Our oldest member’s memories

Peter Cargin

A year before his death in November 2009  I visited him and his wife, Ann at his lovely home and studio hidden away in the Wiltshire countryside and he talked about his early experiences both as a ‘part-time’ music critic in the 50s and the Circle.

George had many careers. He was a renowned artist as well as a critic. At the start of the Second World War he was studying to become a Chartered Surveyor and qualified in 1940 just before being drafted into the army. He was elected a Fellow of the Royal Institute of Chartered Surveyors in 1957. He had, however, always been interested in music and this led to his starting to write about music and to joining the Circle in 1948. Whgen he died in 2009 he was our oldest member in years and length of membership.


“I was involved in music from the age of 15 studying as a music student at the Blackheath Conservatoire and taking a postal course in strict counterpoint and when I met J.A. Westrup [Daily Telegraph music critic] and some of the others they asked me to start writing.  My first music notice was in 1941 for ‘In the Concert Room’ in  Westrup’s Monthly Music Record but then I was called up soon after that. It wasn’t until I was invalided from the army in 1944 that I got another chance through Ralph Hill, the Radio Times critic, who I knew.  He had a second under him called Stanley Bayliss who was still in the army, so Ralph said could you do some work for me, as concerts were starting to come back towards the end of the war, particularly in Covent Garden. My first notice for the Daily Mail was in March 1946.  Then Scott Goddard [President of the Circle in 1945] saw my notices in the Daily Mail, and being a bit jealous, said, Ralph has now got Stanley Bayliss, I think you should come to the News Chronicle.  So I was taken on by the Chronicle, at two guineas a time, it was just done by a letter saying I was the appointed as a critic.  The tickets went to Scott Goddard who then wrote to me asking me to cover such and such. Very often I did the London ones when he was away at a festival.  In
fact although Goddard was the music critic, I did more than he did.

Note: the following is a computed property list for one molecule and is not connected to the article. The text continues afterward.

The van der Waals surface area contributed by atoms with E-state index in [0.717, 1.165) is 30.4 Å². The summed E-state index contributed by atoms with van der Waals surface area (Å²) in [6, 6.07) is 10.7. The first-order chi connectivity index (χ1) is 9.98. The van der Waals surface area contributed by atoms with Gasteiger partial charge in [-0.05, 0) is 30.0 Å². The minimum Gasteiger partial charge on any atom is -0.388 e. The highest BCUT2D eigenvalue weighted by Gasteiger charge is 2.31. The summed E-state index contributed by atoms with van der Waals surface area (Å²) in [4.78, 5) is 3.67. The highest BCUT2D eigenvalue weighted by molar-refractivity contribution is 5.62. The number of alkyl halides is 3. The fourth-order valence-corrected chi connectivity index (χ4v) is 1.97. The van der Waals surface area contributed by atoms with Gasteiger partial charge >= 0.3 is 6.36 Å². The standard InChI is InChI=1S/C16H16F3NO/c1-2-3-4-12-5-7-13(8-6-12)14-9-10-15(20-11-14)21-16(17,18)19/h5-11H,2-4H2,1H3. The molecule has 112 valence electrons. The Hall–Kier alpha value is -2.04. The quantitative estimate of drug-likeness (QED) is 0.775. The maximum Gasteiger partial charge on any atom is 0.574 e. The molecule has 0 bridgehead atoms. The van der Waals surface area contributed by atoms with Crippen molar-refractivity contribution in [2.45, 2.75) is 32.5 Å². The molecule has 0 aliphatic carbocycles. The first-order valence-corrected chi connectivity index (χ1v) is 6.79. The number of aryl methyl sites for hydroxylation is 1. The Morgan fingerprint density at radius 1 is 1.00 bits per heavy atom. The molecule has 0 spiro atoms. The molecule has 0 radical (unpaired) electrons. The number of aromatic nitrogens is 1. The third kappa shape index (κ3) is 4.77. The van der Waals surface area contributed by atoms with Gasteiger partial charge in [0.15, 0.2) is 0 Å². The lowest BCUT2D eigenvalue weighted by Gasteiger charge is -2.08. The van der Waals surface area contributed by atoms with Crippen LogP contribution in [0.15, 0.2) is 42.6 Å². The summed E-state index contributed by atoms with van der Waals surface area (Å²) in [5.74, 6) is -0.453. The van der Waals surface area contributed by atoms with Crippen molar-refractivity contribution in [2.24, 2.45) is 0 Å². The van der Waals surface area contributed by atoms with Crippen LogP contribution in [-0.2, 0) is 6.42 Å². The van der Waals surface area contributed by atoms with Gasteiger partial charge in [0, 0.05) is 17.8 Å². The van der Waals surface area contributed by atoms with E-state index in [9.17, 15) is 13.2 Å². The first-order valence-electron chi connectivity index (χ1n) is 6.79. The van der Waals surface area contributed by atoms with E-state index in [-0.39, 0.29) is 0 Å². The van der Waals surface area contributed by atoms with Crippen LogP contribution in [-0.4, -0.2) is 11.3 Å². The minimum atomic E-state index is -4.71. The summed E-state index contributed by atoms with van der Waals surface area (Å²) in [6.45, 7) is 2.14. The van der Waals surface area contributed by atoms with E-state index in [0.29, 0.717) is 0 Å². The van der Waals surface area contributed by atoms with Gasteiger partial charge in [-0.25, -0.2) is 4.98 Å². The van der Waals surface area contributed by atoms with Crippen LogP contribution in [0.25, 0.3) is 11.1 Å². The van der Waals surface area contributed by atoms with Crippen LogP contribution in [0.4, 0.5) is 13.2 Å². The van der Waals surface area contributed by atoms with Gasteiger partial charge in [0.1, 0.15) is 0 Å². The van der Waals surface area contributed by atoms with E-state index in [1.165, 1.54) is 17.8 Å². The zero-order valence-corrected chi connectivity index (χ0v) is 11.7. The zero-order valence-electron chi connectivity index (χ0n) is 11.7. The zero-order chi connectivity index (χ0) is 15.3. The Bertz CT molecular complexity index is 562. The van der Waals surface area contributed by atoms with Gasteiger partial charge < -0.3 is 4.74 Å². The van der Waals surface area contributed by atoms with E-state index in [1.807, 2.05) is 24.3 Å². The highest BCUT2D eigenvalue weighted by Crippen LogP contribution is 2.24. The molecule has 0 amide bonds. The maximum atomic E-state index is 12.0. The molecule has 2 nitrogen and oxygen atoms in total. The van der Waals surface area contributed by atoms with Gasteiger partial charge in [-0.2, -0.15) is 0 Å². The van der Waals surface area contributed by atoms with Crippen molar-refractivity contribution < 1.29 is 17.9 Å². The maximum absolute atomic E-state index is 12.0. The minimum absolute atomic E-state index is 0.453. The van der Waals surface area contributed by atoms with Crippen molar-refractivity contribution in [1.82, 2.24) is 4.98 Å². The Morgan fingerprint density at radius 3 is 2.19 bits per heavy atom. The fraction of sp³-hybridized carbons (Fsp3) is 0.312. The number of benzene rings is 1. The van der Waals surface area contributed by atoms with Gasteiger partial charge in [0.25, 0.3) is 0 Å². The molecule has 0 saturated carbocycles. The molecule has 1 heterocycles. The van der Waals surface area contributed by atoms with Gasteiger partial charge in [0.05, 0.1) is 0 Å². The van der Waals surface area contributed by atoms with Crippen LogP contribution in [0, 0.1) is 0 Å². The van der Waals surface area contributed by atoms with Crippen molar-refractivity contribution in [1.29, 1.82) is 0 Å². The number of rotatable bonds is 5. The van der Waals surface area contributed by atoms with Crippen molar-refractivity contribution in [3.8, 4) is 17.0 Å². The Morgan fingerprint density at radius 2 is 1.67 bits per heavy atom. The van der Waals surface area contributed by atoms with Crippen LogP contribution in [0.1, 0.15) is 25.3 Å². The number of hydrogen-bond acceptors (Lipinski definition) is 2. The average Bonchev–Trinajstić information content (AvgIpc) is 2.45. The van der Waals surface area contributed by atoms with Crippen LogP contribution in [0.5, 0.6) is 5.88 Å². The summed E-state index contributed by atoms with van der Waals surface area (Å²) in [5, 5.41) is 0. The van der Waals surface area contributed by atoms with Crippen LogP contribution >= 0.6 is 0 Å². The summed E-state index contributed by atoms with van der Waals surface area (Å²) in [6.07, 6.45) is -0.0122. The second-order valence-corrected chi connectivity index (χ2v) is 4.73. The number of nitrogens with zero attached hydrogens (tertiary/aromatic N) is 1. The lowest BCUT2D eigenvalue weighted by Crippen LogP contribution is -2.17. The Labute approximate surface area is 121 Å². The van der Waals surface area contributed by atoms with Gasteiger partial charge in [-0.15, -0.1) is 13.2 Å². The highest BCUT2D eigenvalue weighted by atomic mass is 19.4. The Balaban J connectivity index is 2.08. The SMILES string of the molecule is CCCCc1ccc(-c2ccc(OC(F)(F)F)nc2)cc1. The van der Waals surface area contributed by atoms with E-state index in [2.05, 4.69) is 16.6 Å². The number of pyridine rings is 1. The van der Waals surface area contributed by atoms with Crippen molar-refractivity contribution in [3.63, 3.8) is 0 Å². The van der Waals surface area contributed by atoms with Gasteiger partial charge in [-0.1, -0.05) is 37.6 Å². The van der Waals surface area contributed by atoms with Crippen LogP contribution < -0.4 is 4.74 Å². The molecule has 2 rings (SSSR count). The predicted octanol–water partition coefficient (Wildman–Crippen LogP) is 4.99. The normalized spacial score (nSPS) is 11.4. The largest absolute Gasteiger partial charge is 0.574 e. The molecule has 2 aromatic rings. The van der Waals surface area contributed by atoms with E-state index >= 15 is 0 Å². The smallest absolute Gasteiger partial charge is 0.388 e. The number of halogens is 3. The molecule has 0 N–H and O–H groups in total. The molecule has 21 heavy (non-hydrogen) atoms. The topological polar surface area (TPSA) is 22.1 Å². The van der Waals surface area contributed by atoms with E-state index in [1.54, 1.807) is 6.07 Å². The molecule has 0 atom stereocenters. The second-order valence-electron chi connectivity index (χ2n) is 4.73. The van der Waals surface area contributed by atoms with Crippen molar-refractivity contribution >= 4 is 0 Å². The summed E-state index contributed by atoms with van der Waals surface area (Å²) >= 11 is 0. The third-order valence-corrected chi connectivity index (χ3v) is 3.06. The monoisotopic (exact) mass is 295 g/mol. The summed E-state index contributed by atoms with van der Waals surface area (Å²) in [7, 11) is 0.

“When Glyndebourne re-opened in 1950 I happened to cover the first two operas of the re-opening,and I had quite a lot of space to cover that because the paper believed the public would be interested, due to it being Glyndebourne, Mozart, Christie and with his wife being a singer. [He covered Die Entfuhrung aus den Serail on 7th July 1950 and on the 8th Cosi fan tutte]. I was also the London music critic for the Penguin Music Magazine, so I did other work outside of newspaper reviews – this was a very good publication which allowed me to expand some notices I did for the

“It was tough work in those days as we had to get the reviews in the same evening and I was paid 2 guineas a time, plus expenses when I started in 1944 and it always remained at 2 guineas as far as I remember. At one time I was a member of the ballet section of the Circle, since I did cover it sometimes, but as it was not my true interest I resigned from
that area of the Circle.”


“With the revival of Covent Garden, which had been a dance hall during the war, I found myself there, certainly once every week, since in those days you not only covered the first performance, but also whenever there was a change of cast, so that you got to know a vast amount of opera, through seeing it two or three times.

“Covent Garden was in a bit of a state, and we were always pushing them to do better – I remember meeting Philip Hope-Wallace on one occasion and he said in his lordly voice, ‘I see you’ve been bashing Covent Garden,’ I said,
Well yes, and he replied ‘Well bash them harder.’

“Reviews had to be phoned in by 9pm – or you could go into the newspaper office and type them, you had to be pretty smart with the phone-ins, since the telephone boxes hadn’t got any lights in them, and it was all pretty tight. I used to make notes whilst the performance was taking place. Going into the office in Bouverie Street was always interesting, as you would for instance meet Vicky doing one of his cartoons, or Alan Dent the drama critic. Of course you were limited to under 300 words for the review unless it was something very special. The notices were however in the hands of the